,
      • Santamaria S.
      • Yamamoto K.
      • Botkjaer K.
      • Tape C.
      • Dyson M.R.
      • McCafferty J.
      • Murphy G.
      • Nagase H.
      Antibody-based exosite inhibitors of ADAMTS-5 (aggrecanase-2).
      ). Following competitive elution with FLAG peptide, the two ADAMTS8 constructs were subjected to buffer exchange to remove the FLAG peptide and quantified by absorbance as described in the Experimental procedures section. The total yields of WT and EQ ADAMTS8 were 1.8 and 4.4. mg/l, respectively, approximately 60- and 36-fold higher than similarly purified WT ADAMTS5 (30 μg/l) (
      • Gendron C.
      • Kashiwagi M.
      • Lim N.H.
      • Enghild J.J.
      • Thogersen I.B.
      • Hughes C.
      • Caterson B.
      • Nagase H.
      Proteolytic activities of human ADAMTS-5. Comparative studies with ADAMTS-4.
      ) and ADAMTS4 (50 μg/l), respectively (
      • Fushimi K.
      • Troeberg L.
      • Nakamura H.
      • Lim N.H.
      • Nagase H.
      Functional differences of the catalytic and non-catalytic domains in human ADAMTS-4 and ADAMTS-5 in aggrecanolytic activity.
      ). The molecular forms and their purity were assessed using immunoblot and Coomassie Brilliant Blue staining (Fig. 2A). Both anti-FLAG and polyclonal anti-ADAMTS8 antibodies detected the zymogen as well as mature forms in each preparation. Both antibodies also detected additional bands, which were present only in WT ADAMTS8 before as well as after purification (Figs. 2, A and B and 1C), suggesting autolysis. To further verify protein quality, the WT ADAMTS8 preparation was subjected to SDS-PAGE under reducing and non-reducing conditions (Fig. 2B). More rapid migration under non-reducing conditions was indicative of correctly formed intramolecular disulfide bonds and a native-like conformation. Under reducing conditions, both the zymogen and mature forms migrated through the gel at a slightly higher molecular weight than predicted by their amino acid sequences (approximately 100 and 75 kDa versus 95 and 70 kDa, respectively). This suggested the presence of a post-translational modification such as glycosylation in the secreted protein. NetNGlyc 1.0 Server (http://www.cbs.dtu.dk/services/NetNGlyc/) predicted five potential N-glycosylation sites in ADAMTS8: one in the Pro domain (344N), one in the Mp domain (400N), two in the Dis domain (465N and 490N), and one in the CysR domain (599N). To verify the presence of N-linked glycosylations, purified ADAMTS8 WT and EQ were treated with PNGase-F prior to SDS-PAGE and immunoblot analysis (Fig. 2C). A shift in molecular weight of ∼5 kDa was observed between PNGase F-treated and untreated conditions, resulting in observed protein masses similar to those predicted for the two proteins, suggesting that the higher than expected molecular mass resulted from addition of N-linked glycans. PNGase-F treatment also highlighted several additional bands, which, like those observed in Figures 2, A and B and 1C, were specifically seen in WT ADAMTS8. We hypothesized that these bands may represent glycoforms of autolytic products.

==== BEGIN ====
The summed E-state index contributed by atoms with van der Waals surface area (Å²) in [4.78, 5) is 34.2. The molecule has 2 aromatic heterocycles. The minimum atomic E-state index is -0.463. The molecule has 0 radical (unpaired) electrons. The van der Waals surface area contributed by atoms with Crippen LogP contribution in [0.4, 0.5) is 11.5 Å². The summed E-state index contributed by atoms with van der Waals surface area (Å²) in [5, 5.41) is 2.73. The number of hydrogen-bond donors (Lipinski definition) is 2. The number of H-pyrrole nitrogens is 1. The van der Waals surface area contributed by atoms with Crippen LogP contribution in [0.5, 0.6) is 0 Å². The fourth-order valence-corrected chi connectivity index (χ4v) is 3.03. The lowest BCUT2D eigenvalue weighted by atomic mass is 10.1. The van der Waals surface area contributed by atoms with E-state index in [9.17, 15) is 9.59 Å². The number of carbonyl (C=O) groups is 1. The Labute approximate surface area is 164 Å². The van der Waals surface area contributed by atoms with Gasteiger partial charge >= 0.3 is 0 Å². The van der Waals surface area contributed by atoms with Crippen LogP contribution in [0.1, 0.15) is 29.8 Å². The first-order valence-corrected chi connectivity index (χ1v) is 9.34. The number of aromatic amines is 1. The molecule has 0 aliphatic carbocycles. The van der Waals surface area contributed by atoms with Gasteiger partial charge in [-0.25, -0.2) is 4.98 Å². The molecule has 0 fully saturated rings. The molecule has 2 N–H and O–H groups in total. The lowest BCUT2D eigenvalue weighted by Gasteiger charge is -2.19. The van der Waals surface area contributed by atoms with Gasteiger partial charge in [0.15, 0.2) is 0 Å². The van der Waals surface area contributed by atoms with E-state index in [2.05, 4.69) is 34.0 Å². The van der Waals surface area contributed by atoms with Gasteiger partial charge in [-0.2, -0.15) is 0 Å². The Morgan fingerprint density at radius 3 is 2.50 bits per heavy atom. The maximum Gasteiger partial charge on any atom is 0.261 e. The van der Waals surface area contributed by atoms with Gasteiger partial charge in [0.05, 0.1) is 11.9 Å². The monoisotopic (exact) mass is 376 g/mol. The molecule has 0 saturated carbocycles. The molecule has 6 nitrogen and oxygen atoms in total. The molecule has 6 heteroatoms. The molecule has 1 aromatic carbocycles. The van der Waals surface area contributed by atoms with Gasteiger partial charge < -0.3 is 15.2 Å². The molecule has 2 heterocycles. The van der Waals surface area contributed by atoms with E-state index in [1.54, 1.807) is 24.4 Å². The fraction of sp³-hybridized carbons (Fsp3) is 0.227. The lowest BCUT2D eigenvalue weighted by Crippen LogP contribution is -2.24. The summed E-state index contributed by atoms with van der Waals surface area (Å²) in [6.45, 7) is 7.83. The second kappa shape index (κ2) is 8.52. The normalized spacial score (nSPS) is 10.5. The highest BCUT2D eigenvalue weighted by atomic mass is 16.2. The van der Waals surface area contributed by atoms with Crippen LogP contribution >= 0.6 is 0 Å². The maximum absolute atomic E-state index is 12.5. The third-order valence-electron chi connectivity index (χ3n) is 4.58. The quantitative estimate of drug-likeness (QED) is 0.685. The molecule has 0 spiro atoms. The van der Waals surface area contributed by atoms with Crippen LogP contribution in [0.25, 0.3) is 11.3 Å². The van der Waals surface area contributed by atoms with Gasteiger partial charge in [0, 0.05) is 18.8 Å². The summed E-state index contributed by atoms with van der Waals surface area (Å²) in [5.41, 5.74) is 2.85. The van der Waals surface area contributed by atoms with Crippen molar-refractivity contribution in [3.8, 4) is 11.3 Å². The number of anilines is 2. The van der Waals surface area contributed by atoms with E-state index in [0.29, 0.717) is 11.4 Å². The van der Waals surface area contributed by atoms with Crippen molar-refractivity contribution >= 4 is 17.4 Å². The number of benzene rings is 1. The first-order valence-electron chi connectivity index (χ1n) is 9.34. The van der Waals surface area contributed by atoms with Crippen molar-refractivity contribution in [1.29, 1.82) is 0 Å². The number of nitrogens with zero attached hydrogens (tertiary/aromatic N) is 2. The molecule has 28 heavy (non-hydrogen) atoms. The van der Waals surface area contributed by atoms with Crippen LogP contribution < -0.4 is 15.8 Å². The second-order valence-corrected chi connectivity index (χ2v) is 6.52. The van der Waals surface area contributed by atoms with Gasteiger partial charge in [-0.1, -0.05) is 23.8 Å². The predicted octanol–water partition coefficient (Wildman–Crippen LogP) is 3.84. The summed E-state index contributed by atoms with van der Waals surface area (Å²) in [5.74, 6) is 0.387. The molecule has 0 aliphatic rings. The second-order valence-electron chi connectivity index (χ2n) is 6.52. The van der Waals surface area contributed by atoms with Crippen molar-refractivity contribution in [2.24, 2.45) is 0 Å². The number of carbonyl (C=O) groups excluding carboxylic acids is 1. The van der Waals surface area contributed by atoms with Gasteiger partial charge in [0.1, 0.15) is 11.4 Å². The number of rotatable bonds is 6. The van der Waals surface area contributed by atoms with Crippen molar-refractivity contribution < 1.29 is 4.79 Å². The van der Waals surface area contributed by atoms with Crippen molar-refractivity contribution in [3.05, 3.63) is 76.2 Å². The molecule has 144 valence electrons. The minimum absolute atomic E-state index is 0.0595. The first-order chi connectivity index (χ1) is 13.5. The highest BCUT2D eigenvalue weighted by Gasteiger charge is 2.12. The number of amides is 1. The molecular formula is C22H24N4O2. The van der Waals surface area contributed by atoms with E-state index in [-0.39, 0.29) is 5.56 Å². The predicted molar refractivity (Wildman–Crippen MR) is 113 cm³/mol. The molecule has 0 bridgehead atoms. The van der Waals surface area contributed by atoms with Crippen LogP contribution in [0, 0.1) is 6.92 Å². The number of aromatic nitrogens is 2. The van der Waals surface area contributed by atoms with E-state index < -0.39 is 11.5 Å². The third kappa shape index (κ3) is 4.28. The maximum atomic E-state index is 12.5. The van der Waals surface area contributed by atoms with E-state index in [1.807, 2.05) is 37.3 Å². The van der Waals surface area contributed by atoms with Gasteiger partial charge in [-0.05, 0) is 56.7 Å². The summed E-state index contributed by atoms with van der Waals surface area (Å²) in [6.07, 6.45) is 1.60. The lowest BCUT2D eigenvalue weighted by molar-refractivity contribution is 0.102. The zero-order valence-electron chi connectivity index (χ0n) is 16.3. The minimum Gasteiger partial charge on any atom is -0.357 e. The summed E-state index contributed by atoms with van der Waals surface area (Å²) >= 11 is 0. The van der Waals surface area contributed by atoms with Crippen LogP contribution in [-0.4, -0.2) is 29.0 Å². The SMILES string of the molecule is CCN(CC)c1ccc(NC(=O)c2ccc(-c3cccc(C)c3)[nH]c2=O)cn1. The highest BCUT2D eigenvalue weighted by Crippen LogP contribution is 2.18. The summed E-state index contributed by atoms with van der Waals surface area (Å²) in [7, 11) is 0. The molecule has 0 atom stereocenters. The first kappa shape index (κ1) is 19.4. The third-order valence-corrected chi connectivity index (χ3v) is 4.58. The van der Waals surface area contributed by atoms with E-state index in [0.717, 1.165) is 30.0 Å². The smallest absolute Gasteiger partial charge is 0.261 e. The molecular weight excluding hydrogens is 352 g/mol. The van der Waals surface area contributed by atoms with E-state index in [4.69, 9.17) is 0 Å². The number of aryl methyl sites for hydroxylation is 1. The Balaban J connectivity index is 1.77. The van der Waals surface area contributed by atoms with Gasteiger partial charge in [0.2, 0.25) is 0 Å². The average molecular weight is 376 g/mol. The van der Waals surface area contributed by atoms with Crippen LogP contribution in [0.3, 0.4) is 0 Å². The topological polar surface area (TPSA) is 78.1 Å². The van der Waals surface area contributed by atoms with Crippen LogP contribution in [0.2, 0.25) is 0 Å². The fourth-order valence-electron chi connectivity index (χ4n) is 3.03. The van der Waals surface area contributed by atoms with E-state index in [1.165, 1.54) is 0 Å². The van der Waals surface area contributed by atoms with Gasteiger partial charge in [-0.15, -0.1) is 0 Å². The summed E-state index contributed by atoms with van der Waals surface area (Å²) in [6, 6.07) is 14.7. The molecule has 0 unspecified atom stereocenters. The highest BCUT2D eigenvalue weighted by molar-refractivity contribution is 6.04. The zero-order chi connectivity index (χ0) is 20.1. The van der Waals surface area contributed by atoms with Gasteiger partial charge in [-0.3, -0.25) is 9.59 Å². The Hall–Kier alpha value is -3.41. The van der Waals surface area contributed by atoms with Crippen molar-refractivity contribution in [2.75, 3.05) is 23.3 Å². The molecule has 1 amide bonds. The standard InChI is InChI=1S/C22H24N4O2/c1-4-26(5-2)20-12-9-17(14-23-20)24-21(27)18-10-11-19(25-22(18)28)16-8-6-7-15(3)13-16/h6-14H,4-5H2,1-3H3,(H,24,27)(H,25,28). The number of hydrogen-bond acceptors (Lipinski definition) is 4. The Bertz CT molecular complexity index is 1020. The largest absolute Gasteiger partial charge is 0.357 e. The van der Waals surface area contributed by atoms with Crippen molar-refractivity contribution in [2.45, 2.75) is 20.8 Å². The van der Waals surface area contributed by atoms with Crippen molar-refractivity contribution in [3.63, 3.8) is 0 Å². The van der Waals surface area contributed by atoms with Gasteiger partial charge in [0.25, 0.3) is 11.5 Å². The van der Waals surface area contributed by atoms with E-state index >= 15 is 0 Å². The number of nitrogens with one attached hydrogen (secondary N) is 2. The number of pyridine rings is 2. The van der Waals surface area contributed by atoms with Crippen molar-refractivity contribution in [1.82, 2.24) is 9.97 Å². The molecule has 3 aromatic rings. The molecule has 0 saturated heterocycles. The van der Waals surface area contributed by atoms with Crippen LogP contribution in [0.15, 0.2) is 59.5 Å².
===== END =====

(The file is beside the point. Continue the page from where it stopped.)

Figure thumbnail gr2